Biology Education Science Policy 

The “Google Manifesto”: Bad Biology, Ignorance of Evolutionary Processes, and Privilege

By Agustin Fuentes, PhD, University of Notre Dame There are biological differences between the sexes, including average body size and upper body strength, and aspects of reproductive physiology. There is also a range of gendered differences in behavior and perception as contemporary societies structure developmental patterns and expectations differently for boys and girls. But there are more biological similarities than differences, and more gender overlaps than discontinuities, between males and females—we are the same species after all. These differences and similarities can, and do, play roles in shaping performance on specific tasks by individuals…

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This map shows the proportion of the genome inferred to be Denisovan in ancestry in diverse non-Africans. The color scale is not linear to allow saturation of the high Denisova proportions in Oceania (bright red) and better visualization of the peak of Denisova proportion in South Asia. Sankararaman et al./Current Biology 2016 Archaeology Biology 

Modern Humans, Meet Your Denisovan Ancestors

By Norman Rusin A new map of archaic ancestry suggests that some present-day humans derive more of their ancestry from Denisovans than from Neanderthals. The discovery may explain some developments and positive adaptations in modern humans that occurred only in some parts of the world. And it may also explain some of the causes of reduced male fertility. The research, published March 28 in Current Biology, suggests that many modern humans  around the world, particularly of South Asian descent, may derive up to 5 percent of their ancestry from archaic Denisovans,…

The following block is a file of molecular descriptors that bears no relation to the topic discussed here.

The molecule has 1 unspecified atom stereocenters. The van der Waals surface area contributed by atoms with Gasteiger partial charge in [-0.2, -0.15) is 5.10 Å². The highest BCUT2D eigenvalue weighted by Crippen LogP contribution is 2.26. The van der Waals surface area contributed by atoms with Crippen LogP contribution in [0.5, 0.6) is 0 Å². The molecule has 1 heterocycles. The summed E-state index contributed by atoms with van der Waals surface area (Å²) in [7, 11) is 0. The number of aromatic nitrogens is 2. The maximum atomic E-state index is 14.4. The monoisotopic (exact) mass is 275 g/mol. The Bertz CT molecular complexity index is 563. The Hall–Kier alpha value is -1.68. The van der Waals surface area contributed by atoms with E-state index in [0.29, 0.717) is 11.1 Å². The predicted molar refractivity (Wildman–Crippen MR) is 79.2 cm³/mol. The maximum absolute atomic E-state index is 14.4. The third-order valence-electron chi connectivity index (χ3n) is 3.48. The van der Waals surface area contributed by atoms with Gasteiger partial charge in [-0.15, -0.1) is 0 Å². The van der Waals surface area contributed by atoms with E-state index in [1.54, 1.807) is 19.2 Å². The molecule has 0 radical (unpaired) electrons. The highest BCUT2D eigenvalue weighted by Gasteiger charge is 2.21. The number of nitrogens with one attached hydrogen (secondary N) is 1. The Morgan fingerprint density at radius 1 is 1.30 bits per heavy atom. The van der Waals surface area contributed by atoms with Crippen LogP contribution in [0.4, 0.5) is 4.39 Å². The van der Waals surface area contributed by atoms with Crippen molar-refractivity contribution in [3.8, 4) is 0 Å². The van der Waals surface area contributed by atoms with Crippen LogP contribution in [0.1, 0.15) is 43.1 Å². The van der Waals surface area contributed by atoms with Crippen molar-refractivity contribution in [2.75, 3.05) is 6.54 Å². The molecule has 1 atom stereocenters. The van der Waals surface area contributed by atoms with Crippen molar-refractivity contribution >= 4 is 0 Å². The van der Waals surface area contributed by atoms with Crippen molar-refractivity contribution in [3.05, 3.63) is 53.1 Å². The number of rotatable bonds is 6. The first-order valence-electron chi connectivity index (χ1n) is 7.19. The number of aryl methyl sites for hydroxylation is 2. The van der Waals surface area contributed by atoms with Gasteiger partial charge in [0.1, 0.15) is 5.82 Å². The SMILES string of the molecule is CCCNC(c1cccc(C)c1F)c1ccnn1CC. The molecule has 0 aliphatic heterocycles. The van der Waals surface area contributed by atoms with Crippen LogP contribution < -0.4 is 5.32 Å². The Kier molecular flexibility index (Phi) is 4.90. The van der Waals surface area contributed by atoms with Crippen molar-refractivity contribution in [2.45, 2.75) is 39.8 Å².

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Prehistoric stone tools: An elephant rib bearing marks from flint tools at the Revadim site. (American Friends of Tel Aviv University) Archaeology 

Prehistoric Stone Tools with Animal Residue

About 2.8 million years ago, early humans probably survived on a diet of plants. As the human brain expanded, however, it craved richer nourishment, namely animal fat and meat. Lacking claws and sharp teeth, early humans developed the skills and prehistoric stone tools necessary to hunt large animals and cut the fat and meat from the carcasses. Recently, this rare fossil shed new light on early human evolution. Long before that, our oldest known primate ancestors lived in trees and may have looked like this. Now, evidence of human carnivorous…

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